The imagined contact hypothesis: prejudice towards asylum seekers in Australia

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Journal Article

The present study was prompted by awareness of prejudicial attitudes towards refugees evident in Australian media and politics. It used some innovative measures of prejudice including the distance apart in chair placements made by respondents prior to sitting next to a refugee and estimates of the hypothetical dollar value of resources to be allocated to refugees in comparison with the amount to be allocated to indigenous Australians and other social groups. More conventional attitude scale measures were also used (the Attitudes Towards Asylum Seekers Scale, an infrahumanisation measure, an empathy measure, a measure of perspective taking). In an attempt to reduce prejudice levels, the social psychology technique of imagined contact with an outgroup (asylum seekers who travel to Australia by boat) was used. The experimental design used randomised, independent groups (imagined contact and control conditions) with repeated measures for time (post intervention and follow up). University students (N = 54) who imagined an interaction with an asylum seeker showed higher levels of empathy than did the control group. While measures of prejudice did not differ between experimental conditions, notably low levels of prejudice in this student sample from a north Queensland university were found. The low levels of prejudice found in the present sample were both gratifying and somewhat unexpected. The study needs to be replicated with a community sample comparison group included or one initially shown to hold more strongly prejudicial attitudes. © 2018 Primrose Hall Publishing Group.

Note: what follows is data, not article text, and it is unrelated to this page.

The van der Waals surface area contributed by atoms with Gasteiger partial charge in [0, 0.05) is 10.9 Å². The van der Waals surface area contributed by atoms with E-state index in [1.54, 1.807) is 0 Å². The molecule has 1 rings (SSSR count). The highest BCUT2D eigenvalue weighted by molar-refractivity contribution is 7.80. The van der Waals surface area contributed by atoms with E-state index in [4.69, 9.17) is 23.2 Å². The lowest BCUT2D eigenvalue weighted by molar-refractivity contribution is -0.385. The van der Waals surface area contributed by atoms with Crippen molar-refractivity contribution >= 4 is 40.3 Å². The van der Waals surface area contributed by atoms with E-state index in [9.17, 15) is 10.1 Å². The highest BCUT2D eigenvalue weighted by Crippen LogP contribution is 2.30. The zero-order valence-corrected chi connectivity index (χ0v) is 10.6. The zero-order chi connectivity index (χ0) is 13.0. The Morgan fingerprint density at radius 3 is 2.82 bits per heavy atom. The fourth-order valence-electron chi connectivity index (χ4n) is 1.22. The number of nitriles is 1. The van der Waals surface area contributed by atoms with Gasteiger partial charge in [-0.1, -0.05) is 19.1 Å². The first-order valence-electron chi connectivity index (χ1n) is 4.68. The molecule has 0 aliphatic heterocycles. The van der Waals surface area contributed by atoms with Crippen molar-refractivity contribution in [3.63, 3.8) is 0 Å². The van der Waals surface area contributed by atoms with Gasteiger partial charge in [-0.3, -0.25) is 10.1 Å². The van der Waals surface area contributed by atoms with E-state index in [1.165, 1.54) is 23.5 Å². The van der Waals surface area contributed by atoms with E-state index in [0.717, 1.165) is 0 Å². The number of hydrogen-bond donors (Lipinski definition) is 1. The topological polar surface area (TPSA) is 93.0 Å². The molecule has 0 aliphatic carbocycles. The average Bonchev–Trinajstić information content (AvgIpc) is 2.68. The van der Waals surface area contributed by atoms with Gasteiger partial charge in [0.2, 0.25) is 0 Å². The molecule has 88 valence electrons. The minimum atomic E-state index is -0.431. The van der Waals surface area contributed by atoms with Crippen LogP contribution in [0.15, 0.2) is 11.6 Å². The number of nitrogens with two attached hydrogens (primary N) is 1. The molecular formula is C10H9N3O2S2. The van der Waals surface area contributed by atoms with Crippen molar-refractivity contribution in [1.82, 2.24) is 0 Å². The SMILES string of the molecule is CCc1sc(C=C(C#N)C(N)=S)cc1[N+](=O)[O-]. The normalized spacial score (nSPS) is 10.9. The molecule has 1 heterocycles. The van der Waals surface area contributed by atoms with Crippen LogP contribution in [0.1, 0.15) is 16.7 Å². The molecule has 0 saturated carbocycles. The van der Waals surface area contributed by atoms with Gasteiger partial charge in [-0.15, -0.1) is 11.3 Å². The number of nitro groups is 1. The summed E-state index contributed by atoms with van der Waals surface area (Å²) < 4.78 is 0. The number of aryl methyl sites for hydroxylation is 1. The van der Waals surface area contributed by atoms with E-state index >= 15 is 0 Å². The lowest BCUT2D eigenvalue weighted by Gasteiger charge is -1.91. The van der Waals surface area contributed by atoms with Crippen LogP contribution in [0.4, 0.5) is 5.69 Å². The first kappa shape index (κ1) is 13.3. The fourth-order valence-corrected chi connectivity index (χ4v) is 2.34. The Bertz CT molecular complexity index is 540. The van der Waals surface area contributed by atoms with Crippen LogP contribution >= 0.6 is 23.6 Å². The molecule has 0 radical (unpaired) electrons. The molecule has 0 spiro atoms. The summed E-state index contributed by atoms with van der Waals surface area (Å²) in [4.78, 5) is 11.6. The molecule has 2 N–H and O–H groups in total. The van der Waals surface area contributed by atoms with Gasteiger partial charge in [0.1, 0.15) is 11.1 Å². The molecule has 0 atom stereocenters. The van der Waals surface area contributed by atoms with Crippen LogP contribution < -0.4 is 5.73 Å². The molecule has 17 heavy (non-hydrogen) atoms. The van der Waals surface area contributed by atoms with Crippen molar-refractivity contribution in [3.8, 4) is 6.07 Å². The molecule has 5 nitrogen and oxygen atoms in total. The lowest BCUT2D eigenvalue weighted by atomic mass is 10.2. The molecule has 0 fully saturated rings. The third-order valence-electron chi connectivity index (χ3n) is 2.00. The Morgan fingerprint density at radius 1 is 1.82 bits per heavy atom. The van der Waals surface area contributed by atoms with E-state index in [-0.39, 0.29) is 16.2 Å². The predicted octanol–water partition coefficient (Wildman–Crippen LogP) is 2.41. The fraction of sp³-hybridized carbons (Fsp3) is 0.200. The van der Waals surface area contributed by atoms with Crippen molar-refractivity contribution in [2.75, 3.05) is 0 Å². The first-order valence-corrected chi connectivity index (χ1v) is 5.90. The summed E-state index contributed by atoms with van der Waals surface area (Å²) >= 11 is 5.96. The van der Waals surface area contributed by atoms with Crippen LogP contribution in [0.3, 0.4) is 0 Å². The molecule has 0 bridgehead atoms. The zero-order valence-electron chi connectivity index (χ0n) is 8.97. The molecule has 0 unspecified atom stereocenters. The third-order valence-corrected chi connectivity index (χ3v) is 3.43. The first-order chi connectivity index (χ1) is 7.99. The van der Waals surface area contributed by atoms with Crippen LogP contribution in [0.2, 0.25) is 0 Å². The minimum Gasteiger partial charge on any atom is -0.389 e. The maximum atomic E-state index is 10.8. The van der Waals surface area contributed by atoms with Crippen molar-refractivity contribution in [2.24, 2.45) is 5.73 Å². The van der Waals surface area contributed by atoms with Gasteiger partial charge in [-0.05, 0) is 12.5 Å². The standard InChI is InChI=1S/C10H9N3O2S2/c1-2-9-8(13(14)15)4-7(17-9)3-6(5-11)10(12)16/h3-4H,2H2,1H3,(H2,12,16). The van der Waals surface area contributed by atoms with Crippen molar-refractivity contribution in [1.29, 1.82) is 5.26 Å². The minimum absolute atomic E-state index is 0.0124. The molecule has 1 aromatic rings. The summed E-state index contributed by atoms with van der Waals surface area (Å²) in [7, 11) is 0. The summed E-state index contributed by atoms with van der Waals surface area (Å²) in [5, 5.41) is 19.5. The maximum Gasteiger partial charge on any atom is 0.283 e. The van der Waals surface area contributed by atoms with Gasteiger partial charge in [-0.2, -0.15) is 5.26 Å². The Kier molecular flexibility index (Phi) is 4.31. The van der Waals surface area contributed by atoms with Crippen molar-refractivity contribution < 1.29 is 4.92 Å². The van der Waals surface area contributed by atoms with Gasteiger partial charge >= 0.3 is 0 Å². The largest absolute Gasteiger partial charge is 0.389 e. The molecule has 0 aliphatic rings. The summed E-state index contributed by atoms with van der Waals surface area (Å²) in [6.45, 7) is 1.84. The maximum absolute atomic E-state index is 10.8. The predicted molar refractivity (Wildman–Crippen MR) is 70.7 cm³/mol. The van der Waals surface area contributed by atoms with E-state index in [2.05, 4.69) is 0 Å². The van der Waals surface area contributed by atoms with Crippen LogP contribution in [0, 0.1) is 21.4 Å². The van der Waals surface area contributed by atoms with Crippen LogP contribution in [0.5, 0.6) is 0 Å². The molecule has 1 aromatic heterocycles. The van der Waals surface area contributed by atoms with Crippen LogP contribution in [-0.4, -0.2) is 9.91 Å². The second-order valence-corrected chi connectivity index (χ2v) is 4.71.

International Journal of Innovation, Creativity and Change
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Journal Article
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Type of Prejudice/Bias